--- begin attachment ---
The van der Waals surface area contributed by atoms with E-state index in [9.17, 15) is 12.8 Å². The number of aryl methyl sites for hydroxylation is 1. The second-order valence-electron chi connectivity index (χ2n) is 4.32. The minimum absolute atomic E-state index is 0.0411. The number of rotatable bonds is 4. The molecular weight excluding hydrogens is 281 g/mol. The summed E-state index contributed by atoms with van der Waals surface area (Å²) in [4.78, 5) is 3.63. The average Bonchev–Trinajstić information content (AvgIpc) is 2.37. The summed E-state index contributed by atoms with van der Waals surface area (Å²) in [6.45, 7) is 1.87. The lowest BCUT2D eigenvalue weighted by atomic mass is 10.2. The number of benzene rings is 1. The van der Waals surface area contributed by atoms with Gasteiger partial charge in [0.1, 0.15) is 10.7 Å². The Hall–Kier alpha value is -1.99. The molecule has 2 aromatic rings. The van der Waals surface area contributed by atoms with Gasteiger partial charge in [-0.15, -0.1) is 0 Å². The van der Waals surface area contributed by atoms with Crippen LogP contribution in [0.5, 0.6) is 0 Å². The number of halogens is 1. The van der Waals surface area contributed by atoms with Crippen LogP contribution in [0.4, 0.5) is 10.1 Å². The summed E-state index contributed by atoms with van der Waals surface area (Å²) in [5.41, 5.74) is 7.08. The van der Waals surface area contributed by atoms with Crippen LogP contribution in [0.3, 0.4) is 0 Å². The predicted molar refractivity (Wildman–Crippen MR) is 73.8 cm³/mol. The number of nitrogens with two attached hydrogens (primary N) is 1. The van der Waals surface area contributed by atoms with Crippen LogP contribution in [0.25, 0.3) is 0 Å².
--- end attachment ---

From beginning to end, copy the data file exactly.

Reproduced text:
The van der Waals surface area contributed by atoms with E-state index in [9.17, 15) is 12.8 Å². The number of aryl methyl sites for hydroxylation is 1. The second-order valence-electron chi connectivity index (χ2n) is 4.32. The minimum absolute atomic E-state index is 0.0411. The number of rotatable bonds is 4. The molecular weight excluding hydrogens is 281 g/mol. The summed E-state index contributed by atoms with van der Waals surface area (Å²) in [4.78, 5) is 3.63. The average Bonchev–Trinajstić information content (AvgIpc) is 2.37. The summed E-state index contributed by atoms with van der Waals surface area (Å²) in [6.45, 7) is 1.87. The lowest BCUT2D eigenvalue weighted by atomic mass is 10.2. The number of benzene rings is 1. The van der Waals surface area contributed by atoms with Gasteiger partial charge in [0.1, 0.15) is 10.7 Å². The Hall–Kier alpha value is -1.99. The molecule has 2 aromatic rings. The van der Waals surface area contributed by atoms with Gasteiger partial charge in [-0.15, -0.1) is 0 Å². The van der Waals surface area contributed by atoms with Crippen LogP contribution in [0.5, 0.6) is 0 Å². The number of halogens is 1. The van der Waals surface area contributed by atoms with Crippen LogP contribution in [0.4, 0.5) is 10.1 Å². The summed E-state index contributed by atoms with van der Waals surface area (Å²) in [5.41, 5.74) is 7.08. The van der Waals surface area contributed by atoms with Crippen LogP contribution in [0.3, 0.4) is 0 Å². The predicted molar refractivity (Wildman–Crippen MR) is 73.8 cm³/mol. The number of nitrogens with two attached hydrogens (primary N) is 1. The van der Waals surface area contributed by atoms with Crippen LogP contribution in [0.25, 0.3) is 0 Å².